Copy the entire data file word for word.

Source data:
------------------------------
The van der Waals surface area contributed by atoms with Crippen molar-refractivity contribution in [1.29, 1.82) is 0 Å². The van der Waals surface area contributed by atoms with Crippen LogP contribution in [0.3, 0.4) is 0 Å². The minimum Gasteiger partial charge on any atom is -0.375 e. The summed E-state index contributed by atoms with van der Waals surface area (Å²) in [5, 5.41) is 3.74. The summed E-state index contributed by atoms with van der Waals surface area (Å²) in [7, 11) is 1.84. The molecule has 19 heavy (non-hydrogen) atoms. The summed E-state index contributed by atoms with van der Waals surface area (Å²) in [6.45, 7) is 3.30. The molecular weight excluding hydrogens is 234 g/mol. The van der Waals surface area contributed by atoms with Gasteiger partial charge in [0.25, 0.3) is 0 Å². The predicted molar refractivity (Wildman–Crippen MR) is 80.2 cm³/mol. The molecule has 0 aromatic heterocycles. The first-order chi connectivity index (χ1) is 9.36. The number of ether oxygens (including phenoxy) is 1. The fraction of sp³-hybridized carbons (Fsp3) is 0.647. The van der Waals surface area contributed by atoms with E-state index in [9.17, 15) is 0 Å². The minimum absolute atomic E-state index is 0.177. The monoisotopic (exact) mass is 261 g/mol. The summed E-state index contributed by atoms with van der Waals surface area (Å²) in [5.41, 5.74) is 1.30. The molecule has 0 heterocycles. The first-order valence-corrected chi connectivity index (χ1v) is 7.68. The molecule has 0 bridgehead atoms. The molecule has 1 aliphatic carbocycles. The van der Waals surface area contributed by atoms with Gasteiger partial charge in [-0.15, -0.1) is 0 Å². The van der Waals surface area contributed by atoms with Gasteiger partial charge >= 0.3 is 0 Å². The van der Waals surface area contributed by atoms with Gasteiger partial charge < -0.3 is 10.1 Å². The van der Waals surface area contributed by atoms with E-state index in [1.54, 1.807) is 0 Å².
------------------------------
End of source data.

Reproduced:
The van der Waals surface area contributed by atoms with Crippen molar-refractivity contribution in [1.29, 1.82) is 0 Å². The van der Waals surface area contributed by atoms with Crippen LogP contribution in [0.3, 0.4) is 0 Å². The minimum Gasteiger partial charge on any atom is -0.375 e. The summed E-state index contributed by atoms with van der Waals surface area (Å²) in [5, 5.41) is 3.74. The summed E-state index contributed by atoms with van der Waals surface area (Å²) in [7, 11) is 1.84. The molecule has 19 heavy (non-hydrogen) atoms. The summed E-state index contributed by atoms with van der Waals surface area (Å²) in [6.45, 7) is 3.30. The molecular weight excluding hydrogens is 234 g/mol. The van der Waals surface area contributed by atoms with Gasteiger partial charge in [0.25, 0.3) is 0 Å². The predicted molar refractivity (Wildman–Crippen MR) is 80.2 cm³/mol. The molecule has 0 aromatic heterocycles. The first-order chi connectivity index (χ1) is 9.36. The number of ether oxygens (including phenoxy) is 1. The fraction of sp³-hybridized carbons (Fsp3) is 0.647. The van der Waals surface area contributed by atoms with E-state index in [9.17, 15) is 0 Å². The minimum absolute atomic E-state index is 0.177. The monoisotopic (exact) mass is 261 g/mol. The summed E-state index contributed by atoms with van der Waals surface area (Å²) in [5.41, 5.74) is 1.30. The molecule has 0 heterocycles. The first-order valence-corrected chi connectivity index (χ1v) is 7.68. The molecule has 0 bridgehead atoms. The molecule has 1 aliphatic carbocycles. The van der Waals surface area contributed by atoms with Gasteiger partial charge in [-0.15, -0.1) is 0 Å². The van der Waals surface area contributed by atoms with Gasteiger partial charge >= 0.3 is 0 Å². The van der Waals surface area contributed by atoms with Gasteiger partial charge < -0.3 is 10.1 Å². The van der Waals surface area contributed by atoms with E-state index in [1.54, 1.807) is 0 Å².